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    The grubby landlords have come out to comment above. Can see from the comments we have some nasty little people who feel tenants are there to be milked.

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    No Daniel tenants are not there to be milked as you put it.

     
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    Some nasty little landlords who take on a lodger and have reduced rights in their own home. This is not about your average everyday nasty little landlord this is about someone in your own home.

     
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    What a orrible little man you are.
    A "tenant" in your own home you live in and you can't get her to leave because its what you want!. Listen little twit,
    She has probably done her a favour, she might have a council property now which the likes of you and us are paying her rent, but I doubt if you are because i wager you are one of lifes bums and scrounge every benefit going. Now go and join your mates in Shelter.

     
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    Presumably the landlord was not aware that she could simply have asked the tenant to leave and then called the police on her as a trespasser if she refused? In any case, it's bizarre that she didn't just wait another 11 days until the contract was completed, so clearly there must have been an extremely stressful situation. This, as already pointed out, is why lodgers do not have the same rights as with a standard rental.

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    I wonder if they have a rogue tenant unit for the grubby little tenants .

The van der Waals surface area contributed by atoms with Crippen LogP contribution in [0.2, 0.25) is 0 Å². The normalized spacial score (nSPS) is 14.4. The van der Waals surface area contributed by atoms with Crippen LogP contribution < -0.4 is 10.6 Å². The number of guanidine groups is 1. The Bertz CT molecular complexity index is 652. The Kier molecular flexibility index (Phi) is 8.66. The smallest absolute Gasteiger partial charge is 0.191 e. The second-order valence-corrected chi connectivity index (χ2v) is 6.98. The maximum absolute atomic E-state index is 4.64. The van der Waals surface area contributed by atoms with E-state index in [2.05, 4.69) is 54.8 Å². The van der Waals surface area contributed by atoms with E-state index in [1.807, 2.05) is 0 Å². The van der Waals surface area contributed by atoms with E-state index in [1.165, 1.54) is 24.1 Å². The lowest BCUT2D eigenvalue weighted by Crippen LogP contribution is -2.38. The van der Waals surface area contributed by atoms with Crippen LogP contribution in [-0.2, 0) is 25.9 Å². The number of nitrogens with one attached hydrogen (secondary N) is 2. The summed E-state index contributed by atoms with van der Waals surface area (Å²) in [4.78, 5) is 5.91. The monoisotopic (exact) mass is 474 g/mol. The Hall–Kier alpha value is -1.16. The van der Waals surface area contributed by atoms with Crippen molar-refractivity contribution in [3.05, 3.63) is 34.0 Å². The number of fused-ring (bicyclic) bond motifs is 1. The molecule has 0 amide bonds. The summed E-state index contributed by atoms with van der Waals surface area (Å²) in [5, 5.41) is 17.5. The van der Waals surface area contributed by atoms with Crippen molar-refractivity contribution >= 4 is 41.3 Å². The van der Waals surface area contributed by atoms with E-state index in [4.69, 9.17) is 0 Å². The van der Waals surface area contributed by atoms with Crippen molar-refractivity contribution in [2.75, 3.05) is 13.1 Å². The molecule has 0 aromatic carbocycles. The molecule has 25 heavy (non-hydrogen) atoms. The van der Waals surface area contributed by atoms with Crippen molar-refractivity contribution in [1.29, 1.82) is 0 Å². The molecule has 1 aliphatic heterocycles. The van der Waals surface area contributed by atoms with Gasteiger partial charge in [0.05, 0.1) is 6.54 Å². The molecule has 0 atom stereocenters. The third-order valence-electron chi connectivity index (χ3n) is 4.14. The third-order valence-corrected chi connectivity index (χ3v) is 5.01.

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    I have some sympathy for her if she is vulnerable but at the same time it’s the owners house. How well she managed to get pregnant and where is the father of the child, is he not in prison taking advantage of a vulnerable lady. Where are her Parents where is their support, ok the Council picks up the tab for her and the child probably for rest of their lives, we pay and get fined if we say anything against them.

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    IF she is vulnerable, a big IF, this is a term used all too often , as for pregnant it takes 2 to tango, I fully expect the pregnancy is all too convenient so she can milk the tax payer and get a free council house.

  • PossessionFriendUK PossessionFriend

    More and MORE Landlords are insisting on a ( Unlimited ) Guarantor, whether that be the Local Authority or other appropriate person.
    Ultimately, it will be tenants in most need who will suffer from measures landlords will have to adopt to protect themselves from the 5% of ' Scallies '